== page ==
Posted by Simon Sarmiento on Tuesday, 28 April 2015 at 10:22pm BST | TrackBack
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Categorised as: Church of England
Comments

Unless I'm missing something, I can't see that this update from Steve Croft addresses the fundamental concern of the "17 Signatories" that there are not sufficient theologically qualified personnel in the dioceses to make competent and insightful decisions about training pathways. Until the proposal to locate the decision-making about training pathways in the dioceses is more rigorously critiqued, there remains the real possibility that potential theological educators will go unidentified and unresourced, and residential training limited or ruled out, because (despite the assurances) this will be finance-driven with diocesan secretaries and chairs of dbfs calling the shots. It will be very difficult for a theologically insecure bishop to resist these pressures.

It will also mean more diocesan 'theological colleges' where staffing, costs and formational emphases are controlled by the bishop. I have just been told about one diocese in the South of England, beginning such a venture, who has appointed a Principal with no higher level teaching experience or the appropriate academic qualifications; but who is 'on message' as far as the diocesan strategy is concerned. That cannot be good news for the wider Church - especially when clergy trained under this scheme are subsequently seeking posts in other dioceses.

Posted by: Simon R on Thursday, 30 April 2015 at 9:43am BST

I may be treading on thin ice in commenting on Simon's post - we had (in Norwich) a diocesan ministry course that trained Readers and OLMs. Some years ago, a decision was made to beef up its theological and formational rigour and we appointed a new principal to do just that. She was nearly at the end of a PhD and has taught in HE before. I was then appointed as Vice Principal, coming from seven years on the staff at Cranmer Hall (sorry if that feeds some people's current conspiracy theories!) and with a research degree at Master's Level and a PhD nearly finished. We forged a very close relationship with our regional course, ERMC, which was, with us, part of the Cambridge theological Federation. While we were under episcopal authority and had a governing body, we were not given directives 'from the top' about how to run the course.

Of course, it is tempting for me to think that all the things I've been involved in did things the best possible way, but I do think this did work. We had some involvement in other training in the diocese too. In 2013, we closed the diocesan course, made all our OLM ordinands students with ERMC (we were operating joint timetables etc anyway by then so it made little difference to them) - but had to reinvent a diocesan Reader training course (which I direct now) - though the Readers do academic modules with ERMC.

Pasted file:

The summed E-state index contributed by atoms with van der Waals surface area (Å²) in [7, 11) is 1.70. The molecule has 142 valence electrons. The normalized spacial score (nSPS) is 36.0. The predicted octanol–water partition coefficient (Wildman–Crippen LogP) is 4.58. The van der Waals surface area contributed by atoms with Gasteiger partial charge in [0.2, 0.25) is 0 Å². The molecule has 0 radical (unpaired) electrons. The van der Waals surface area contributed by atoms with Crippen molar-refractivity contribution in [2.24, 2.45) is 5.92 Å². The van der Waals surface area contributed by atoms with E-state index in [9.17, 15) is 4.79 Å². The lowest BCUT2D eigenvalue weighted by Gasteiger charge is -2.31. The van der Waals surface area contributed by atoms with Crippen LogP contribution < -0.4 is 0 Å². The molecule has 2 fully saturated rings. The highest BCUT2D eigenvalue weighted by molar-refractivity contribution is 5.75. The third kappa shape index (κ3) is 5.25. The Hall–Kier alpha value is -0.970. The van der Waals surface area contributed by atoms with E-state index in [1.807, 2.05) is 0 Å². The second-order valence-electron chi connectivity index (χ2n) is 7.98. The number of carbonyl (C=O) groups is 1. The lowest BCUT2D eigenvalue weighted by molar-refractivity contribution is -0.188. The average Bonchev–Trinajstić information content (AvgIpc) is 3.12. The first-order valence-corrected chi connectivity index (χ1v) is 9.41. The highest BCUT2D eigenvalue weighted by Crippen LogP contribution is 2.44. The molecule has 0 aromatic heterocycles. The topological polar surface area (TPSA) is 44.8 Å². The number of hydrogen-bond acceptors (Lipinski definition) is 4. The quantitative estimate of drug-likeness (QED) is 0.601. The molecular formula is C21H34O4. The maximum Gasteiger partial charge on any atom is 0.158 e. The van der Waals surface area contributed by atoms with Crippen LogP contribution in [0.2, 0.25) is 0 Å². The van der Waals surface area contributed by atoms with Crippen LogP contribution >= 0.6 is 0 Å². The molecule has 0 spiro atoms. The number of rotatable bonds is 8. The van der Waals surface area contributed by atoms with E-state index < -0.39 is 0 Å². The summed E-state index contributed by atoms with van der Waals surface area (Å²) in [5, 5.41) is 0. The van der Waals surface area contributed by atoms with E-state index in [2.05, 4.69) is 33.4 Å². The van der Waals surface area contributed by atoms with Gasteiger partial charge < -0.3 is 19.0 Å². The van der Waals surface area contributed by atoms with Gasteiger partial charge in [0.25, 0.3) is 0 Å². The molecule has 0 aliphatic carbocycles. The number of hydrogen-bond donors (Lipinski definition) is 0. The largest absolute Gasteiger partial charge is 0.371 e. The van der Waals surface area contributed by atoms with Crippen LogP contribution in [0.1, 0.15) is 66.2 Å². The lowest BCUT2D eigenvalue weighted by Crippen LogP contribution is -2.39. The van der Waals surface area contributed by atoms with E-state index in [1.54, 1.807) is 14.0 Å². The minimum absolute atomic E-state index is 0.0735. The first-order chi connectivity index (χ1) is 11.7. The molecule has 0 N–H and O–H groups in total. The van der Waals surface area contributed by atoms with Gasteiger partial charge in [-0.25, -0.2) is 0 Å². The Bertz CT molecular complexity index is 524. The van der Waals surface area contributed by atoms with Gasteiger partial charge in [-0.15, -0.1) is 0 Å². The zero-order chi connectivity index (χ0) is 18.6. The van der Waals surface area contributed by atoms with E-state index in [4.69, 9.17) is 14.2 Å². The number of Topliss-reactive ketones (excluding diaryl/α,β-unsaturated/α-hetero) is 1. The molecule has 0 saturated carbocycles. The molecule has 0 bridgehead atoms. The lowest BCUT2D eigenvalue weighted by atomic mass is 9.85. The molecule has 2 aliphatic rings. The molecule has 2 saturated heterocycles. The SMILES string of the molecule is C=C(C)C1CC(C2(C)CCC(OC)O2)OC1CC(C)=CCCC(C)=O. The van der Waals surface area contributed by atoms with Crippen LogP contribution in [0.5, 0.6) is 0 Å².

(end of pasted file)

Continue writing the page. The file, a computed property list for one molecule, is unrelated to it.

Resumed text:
Setting up lots of diocesan training courses as stand-alone enterprises will run the risk of lowering quality. Partnership with a regional course or a residential college will help a great deal to stop this - that's our East Anglian experience.

However, Steve Croft has indicated that all the specific proposals will be up for debate and voting at GS so the things Simon is concerned about may well (in my view) be modified or thrown out. I share his concerns about it becoming finance-driven - I'm a diocesan officer and we are very conscious of the need to save money!

Posted by: Charles Read on Friday, 1 May 2015 at 11:16am BST

I have not commented on this blog before but I want to raise an issue that Simon R alludes to, and which I tried to articulate in a letter to the CT that came out on Maundy Thursday. The elephant in the room is an increasing tendency of dioceses within the Church of England to develop their own distinctive theological cultures. Some, and I have one in mind in the South of England, (perhaps the one Simon refers to?) regard themselves as Conservative Evangelical. If a diocese decides for reasons of cost and conviction to offer only a single style of theological training, modelling itself on a Reform ticket like Oakhill or Moore Theological College in Australia, it will not be long before that diocese is prepared, like Sydney, to tolerate only a single theological culture for its clergy. How does the diversity of Anglicanism remain embedded in that diocese if the ordinands sing from a Reform hymn sheet and all future appointments to incumbent status conform to this pattern? Martyn Percy has reminded us that theological scholarship and indeed theological imagination may be on the decline among our bishops. A single diocesan bishop of a narrow background can lay the foundation for his diocese eventually to vote itself into communion with ACNA and GAFCON. The localising of theological training may be one plank in this process. Nobody wants to address the implications of the fact that if we increase the numbers of ordinands, we are also going to be tempted, while teaching them, to decrease the time that these candidates have to encounter traditions other than their own. If a new swathe of clergy, trained only in the rhetoric of the Reformation and the techniques of mission, sweep through certain dioceses in the next twenty years, there will be little space there for the wider and wiser traditions of Anglicanism to flourish or even survive in these particular areas of the Church of England.

Posted by: Stephen Parsons on Friday, 1 May 2015 at 5:26pm BST